Get To Know Your State Education Agency


The Texas Education Agency is a branch of the state government responsible for public education. TEA is responsible for the oversight of public primary and secondary education in the state of Texas, involving both 1,236 individual school districts in the state as well as charter schools, and more than 4.8 million students. TEA responsibilities include serving as a fiscal agent for the distribution of state and federal funds, overseeing development of the statewide curriculum, administering the statewide assessment program, managing the textbook adoption process, and administering a data collection system on public school students, staff, and finances.

The State Board of Education (SBOE) is an elected 15-member board that guides and monitors activities and programs related to public education and is managed by a Commissioner of Education, who is appointed by the Governor of Texas. The State Board for Educator Certification (SBEC) oversees all aspects of the reparation, certification, and standards of conduct of public school educators. There are 11 members on the board who are appointed by the Governor, and three non-voting members. TEA provides staff support to the SBEC board.

In order to serve the large number of individual school districts and charter schools in Texas, TEA is divided into 20 regions, each containing an Educational Service Center. The 20 Education Service Centers are non-regulatory agencies whose purpose is to aid administrators and teachers by acting as a liaison between TEA and the local school districts and disseminating information, supplying teacher resources, and conducting training and consultation for both federal and state programs. Supported by state and federal funds, as well as by fees assessed for services and tools, they provide professional development in areas such as technology, bilingual education, special education, gifted and talented education, and programs for at-risk students. In addition, they offer alternative teacher, principal, and superintendent certification programs.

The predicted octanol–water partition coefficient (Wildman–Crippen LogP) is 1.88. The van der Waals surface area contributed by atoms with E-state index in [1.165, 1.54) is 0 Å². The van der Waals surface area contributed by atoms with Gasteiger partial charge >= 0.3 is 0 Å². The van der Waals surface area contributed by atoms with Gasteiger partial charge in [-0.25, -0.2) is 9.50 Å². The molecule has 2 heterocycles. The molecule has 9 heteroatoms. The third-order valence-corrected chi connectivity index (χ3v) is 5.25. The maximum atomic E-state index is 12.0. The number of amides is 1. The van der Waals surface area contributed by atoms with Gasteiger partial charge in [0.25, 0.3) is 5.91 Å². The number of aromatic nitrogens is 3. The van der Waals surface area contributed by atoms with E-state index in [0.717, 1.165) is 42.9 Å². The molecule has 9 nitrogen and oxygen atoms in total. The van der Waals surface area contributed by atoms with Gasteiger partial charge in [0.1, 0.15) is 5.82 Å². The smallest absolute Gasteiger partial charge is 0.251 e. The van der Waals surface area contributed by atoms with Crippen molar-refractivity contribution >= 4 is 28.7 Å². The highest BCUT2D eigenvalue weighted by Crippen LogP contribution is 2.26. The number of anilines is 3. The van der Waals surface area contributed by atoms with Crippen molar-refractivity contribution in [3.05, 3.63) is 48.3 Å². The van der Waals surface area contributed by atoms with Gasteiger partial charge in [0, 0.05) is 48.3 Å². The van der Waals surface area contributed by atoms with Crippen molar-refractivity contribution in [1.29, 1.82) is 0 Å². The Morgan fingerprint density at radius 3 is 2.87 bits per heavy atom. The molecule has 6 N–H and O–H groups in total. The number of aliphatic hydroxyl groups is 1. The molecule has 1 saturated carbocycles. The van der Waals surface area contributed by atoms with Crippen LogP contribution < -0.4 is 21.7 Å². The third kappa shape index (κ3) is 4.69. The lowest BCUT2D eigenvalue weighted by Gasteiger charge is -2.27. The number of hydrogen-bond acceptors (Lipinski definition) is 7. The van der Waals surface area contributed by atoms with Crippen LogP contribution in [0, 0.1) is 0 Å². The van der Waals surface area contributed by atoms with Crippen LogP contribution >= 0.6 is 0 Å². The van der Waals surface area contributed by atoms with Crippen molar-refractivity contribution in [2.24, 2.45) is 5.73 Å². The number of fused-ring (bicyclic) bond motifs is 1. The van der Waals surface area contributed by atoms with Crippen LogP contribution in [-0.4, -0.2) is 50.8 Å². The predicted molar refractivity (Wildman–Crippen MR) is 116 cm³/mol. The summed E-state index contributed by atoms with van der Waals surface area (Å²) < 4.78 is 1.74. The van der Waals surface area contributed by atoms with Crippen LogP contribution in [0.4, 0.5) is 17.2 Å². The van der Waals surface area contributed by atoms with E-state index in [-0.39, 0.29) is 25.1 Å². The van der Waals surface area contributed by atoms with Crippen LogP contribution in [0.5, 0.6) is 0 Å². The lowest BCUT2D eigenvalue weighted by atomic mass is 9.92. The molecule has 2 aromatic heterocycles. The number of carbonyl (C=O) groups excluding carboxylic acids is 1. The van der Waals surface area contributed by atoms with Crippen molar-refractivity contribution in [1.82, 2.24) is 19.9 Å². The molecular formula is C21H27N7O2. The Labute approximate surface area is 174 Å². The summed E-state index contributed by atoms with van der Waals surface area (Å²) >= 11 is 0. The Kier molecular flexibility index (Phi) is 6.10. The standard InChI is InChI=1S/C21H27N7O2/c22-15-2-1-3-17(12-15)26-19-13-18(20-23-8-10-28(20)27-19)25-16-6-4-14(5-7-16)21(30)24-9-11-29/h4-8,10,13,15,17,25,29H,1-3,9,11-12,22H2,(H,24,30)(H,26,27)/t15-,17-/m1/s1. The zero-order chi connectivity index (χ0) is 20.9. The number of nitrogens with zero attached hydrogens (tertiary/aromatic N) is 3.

The State Board of Education periodically updates the state’s curriculum standards called the Texas Essential Knowledge and Skills (TEKS). Textbooks and other instructional materials are then written for children based on those standards. More than 48 million textbooks are distributed by TEA to Texas public school students each year.

In fall 2011, the State of Texas Assessments of Academic Readiness (STAAR) will replace the Texas Assessment of Knowledge and Skills (TAKS). The STAAR program includes annual assessments for grades 3–8 in reading and mathematics, in writing at grades 4 and 7, in science at grades 5 and 8, in social studies at grade 8, and end-of-course assessments for English I, English II, Algebra I, Biology, and US History.

The Career and Technical Education (CTE) Unit provides direction and leadership to the CTE programs throughout Texas. Career and technical programs are dedicated to preparing young people to manage the dual roles of family member and wage earner. They enable students to gain entry-level employment in a high-skill, high-wage job, and to continue their education. CTE staff assists districts statewide with implementation of the Texas Essential Knowledge and Skills (TEKS) for CTE, collaborates with various professional organizations regarding CTE programs, and assists in overseeing the textbook adoption process for CTE instructional materials.